Amid the yellow of the dandelions the
purseweed bloomed whitely.
No one was looking at them.
There must have been a pheasant
somewhere—when I heard it sing so piercingly,
I remembered I had a friend who lived
across the river.
A wraith of smoke dropped down all of a
sudden and was caught by the west wind blowing
Fiercely, but in the fields of bamboo and of sedge
It had nowhere to escape.
I had a friend. He lived across the river.
Today Not even the pheasants are calling.
You went away in the morning; in the
evening my heart is torn a thousand ways.
Why have you gone so far?
To the Amida Buddha in my hut I offer no candles,
No flowers, but this evening, as I stand there dejected,
I feel a special holiness.
Professor Keene identified traces here of classic Japanese literature as well as influences from Chinese and Buddhist sources but concluded that “nothing remotely resembles the quality of this poem,” that “Buson’s irregular lines suggest emotions too powerful to fit into the normal pattern of alternating lines of five and seven syllables. Although he broke every ‘rule’ of Japanese prosody, the result is unmistakably poetry, written according to the rules of internal necessity.”
Living in Buddhist monasteries in Kyoto, and active primarily as a poet creating a most original lyric world, Buson continued to study painting, learning from the treasures of Chinese and Japanese art held in temple collections. While visiting the Daitokuji on one occasion Buson was impressed by a skillful painting of a bulbul and composed a haiku poem in which he alluded to the painter, Kano Motonobu (1476-1559), in terms of admiration. Buson’s own paintings from this period include screens in the Gukyo-ji of “Ink Prunus” (fig. 3) and “Country Villas” (fig. 4). The first of these shows some sharpness in brushwork but Buson’s style had not yet matured; the second is painted in the conservative Kyoto Kanō-school style.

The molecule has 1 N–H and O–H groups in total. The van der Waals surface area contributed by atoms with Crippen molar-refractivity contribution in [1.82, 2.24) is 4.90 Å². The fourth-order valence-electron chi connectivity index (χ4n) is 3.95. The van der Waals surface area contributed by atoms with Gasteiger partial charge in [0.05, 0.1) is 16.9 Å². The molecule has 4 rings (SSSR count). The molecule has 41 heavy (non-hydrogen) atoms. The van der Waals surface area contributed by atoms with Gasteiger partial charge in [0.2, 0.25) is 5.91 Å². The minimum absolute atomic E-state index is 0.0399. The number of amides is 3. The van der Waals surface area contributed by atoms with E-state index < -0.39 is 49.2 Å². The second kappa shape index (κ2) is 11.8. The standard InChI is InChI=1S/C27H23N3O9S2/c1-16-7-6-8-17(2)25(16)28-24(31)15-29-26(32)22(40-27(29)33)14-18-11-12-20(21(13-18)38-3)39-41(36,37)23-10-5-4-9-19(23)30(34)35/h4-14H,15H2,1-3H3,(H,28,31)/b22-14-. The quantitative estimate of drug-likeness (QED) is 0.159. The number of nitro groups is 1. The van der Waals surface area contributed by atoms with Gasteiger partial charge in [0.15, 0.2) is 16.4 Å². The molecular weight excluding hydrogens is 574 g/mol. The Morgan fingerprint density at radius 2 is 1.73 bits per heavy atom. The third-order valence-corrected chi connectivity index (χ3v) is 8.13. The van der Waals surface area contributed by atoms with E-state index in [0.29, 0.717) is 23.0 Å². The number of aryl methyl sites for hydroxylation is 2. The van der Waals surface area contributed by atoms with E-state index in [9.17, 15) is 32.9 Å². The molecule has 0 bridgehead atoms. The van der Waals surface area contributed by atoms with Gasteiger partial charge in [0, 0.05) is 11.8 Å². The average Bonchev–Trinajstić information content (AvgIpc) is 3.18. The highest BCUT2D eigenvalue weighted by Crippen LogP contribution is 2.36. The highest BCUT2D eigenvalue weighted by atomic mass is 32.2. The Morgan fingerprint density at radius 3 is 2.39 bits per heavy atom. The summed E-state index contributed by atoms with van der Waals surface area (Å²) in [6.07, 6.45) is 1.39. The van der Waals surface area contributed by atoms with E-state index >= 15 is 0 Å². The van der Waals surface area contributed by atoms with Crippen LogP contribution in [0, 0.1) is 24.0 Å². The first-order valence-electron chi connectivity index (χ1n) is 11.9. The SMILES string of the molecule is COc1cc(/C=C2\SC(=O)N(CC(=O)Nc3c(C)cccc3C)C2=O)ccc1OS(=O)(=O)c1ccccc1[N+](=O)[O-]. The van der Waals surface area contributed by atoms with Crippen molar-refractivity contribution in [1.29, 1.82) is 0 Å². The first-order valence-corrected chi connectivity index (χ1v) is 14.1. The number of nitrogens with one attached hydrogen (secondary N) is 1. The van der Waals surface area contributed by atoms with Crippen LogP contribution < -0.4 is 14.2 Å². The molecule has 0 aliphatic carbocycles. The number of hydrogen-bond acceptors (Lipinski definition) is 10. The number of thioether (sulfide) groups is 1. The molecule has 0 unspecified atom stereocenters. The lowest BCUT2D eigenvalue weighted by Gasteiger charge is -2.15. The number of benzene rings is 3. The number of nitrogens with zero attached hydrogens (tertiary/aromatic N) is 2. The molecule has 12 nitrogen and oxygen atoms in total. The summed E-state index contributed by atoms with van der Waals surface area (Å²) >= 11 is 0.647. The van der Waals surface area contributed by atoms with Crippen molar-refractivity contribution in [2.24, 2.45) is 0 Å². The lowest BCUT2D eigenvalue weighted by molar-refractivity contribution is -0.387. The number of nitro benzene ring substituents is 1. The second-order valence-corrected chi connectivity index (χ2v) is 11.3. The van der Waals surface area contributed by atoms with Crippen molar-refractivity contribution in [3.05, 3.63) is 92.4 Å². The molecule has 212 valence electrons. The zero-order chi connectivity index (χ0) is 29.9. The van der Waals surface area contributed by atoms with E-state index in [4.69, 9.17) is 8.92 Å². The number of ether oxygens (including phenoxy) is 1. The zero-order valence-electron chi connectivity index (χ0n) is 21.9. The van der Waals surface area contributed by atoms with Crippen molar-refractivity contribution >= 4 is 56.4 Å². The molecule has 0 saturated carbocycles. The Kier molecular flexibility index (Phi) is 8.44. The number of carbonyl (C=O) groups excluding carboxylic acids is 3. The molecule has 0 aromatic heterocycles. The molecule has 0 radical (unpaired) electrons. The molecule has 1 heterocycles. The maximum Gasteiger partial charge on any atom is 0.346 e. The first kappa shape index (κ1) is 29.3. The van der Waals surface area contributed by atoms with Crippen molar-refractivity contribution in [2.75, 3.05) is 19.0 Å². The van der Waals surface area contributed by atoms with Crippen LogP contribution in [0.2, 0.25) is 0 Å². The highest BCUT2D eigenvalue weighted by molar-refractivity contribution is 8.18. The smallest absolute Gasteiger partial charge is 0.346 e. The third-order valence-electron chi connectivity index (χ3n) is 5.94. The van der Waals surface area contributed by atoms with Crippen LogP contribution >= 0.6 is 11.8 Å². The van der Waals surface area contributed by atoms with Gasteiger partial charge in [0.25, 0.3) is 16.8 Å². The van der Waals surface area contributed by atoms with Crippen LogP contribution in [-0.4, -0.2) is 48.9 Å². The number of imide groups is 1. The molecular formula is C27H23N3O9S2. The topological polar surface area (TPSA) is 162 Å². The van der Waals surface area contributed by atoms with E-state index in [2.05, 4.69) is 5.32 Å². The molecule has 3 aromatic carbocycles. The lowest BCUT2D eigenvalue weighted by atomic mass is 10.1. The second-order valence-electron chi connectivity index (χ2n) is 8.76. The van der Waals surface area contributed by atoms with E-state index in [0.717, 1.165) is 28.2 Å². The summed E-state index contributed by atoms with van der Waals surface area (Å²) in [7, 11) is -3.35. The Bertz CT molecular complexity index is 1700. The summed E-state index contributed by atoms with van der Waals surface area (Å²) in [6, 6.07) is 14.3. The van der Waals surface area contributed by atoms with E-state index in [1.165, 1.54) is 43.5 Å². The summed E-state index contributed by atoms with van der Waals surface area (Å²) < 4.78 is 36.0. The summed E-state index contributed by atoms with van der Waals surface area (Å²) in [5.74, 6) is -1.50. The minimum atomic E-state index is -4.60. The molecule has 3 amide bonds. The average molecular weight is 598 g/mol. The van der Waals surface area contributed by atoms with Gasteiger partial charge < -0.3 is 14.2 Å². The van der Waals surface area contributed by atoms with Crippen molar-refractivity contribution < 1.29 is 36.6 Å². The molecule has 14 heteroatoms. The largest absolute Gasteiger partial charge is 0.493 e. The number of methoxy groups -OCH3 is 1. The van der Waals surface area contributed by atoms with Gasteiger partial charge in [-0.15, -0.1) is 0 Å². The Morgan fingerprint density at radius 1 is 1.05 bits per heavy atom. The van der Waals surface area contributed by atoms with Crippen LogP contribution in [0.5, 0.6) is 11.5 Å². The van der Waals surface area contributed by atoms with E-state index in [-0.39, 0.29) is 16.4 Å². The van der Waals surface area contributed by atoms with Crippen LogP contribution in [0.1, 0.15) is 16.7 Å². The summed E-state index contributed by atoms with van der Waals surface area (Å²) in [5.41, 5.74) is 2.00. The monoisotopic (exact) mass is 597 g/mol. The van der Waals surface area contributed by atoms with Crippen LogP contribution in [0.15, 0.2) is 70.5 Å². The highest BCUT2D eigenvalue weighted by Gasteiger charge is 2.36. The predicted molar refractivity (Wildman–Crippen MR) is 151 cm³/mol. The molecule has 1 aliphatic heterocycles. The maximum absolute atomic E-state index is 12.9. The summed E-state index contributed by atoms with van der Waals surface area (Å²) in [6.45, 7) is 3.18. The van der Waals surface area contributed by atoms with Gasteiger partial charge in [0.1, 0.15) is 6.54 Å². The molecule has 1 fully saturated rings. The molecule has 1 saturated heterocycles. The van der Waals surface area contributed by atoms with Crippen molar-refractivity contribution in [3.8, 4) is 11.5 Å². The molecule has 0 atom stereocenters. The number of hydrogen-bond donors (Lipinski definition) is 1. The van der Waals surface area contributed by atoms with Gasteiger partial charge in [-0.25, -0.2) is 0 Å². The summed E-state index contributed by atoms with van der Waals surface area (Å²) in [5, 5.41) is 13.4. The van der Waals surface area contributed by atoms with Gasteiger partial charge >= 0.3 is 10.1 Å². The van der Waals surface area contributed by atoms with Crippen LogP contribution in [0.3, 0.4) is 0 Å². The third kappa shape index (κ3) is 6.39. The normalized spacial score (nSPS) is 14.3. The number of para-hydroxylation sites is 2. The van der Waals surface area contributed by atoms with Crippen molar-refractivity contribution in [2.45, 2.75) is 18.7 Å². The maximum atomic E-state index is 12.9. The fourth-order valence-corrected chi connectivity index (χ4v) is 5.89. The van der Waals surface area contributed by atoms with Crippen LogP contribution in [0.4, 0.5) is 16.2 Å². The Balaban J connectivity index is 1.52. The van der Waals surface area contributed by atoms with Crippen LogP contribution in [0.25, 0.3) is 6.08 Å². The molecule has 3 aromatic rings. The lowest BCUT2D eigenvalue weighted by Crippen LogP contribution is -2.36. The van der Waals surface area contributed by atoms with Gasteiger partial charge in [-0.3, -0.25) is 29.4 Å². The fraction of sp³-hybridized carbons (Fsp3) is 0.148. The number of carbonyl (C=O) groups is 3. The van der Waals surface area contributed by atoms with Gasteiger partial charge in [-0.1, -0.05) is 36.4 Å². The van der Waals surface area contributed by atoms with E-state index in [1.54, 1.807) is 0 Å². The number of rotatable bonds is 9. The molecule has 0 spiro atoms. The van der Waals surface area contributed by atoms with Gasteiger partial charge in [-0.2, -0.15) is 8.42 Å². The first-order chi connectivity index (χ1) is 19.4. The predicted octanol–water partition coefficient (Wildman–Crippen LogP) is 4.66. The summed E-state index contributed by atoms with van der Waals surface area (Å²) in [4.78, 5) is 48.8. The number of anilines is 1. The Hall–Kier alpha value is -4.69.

In 1754, after three years of living in Kyoto, Buson left again and moved north to Tango province, to the district of Yosa where his mother had been born. In Miyazu Village Buson associated with Chikkei, abbot of Kensho-ji, the Pure Land temple in which he lived, with Rōju of Shirisho-ji, and with Ryoha of Muen-ji, all of whom were excellent haiku poets. During this period Buson became more involved with painting than before, pursuing his studies through earlier paintings held in local collections, through wood-block illustrated books, and through the paintings Sakaki Hyakusen (1698-1753) had done during his stay in the district. Working in a range of styles, Buson painted both secular and Buddhist figure paintings, landscapes, and flower-and-bird compositions. “Tea Shop in the Country” (fig. 5) is in haiga style and seemingly influenced by Hanabusa Itch (1652-1724), whose works Buson might have seen in Edo. “Seasonal Agriculture” (fig. 6) is a traditional theme, common since the Muromachi period, though here combined with ideas from Chinese prints, and “Crows in Late Autumn” (fig. 7) demonstrates something of the direction his style would take in later works.
Returning to Kyoto in 1757, Buson determined to live as a professional painter and changed his surname from Taniguchi to Yosa, marrying several years later and fathering a daughter named Kuno, his only known child. Buson’s ambitions in art seem to have grown too, judging from a number of horse paintings he did during the early 1760s in the style of Shen Quan, Chinese founder of the Nagasaki school during his stay there from 1731 to 1733. Perhaps under Chinese influence Buson also conceived a desire to paint on satin, very expensive at that time, so his pupils organized a Byobu-ko or “Screen-funding Association” to help pay for the requisite material. One of Buson’s earliest works in the literati or Nanga school manner is a pair of screens painted in 1760 after the styles of the Chinese masters Mi Fu and Wang Meng (fig. 8). Both paintings show the effects of his period of study in Tango, being better composed than before and manifesting much improved brushwork, closer to his mature style.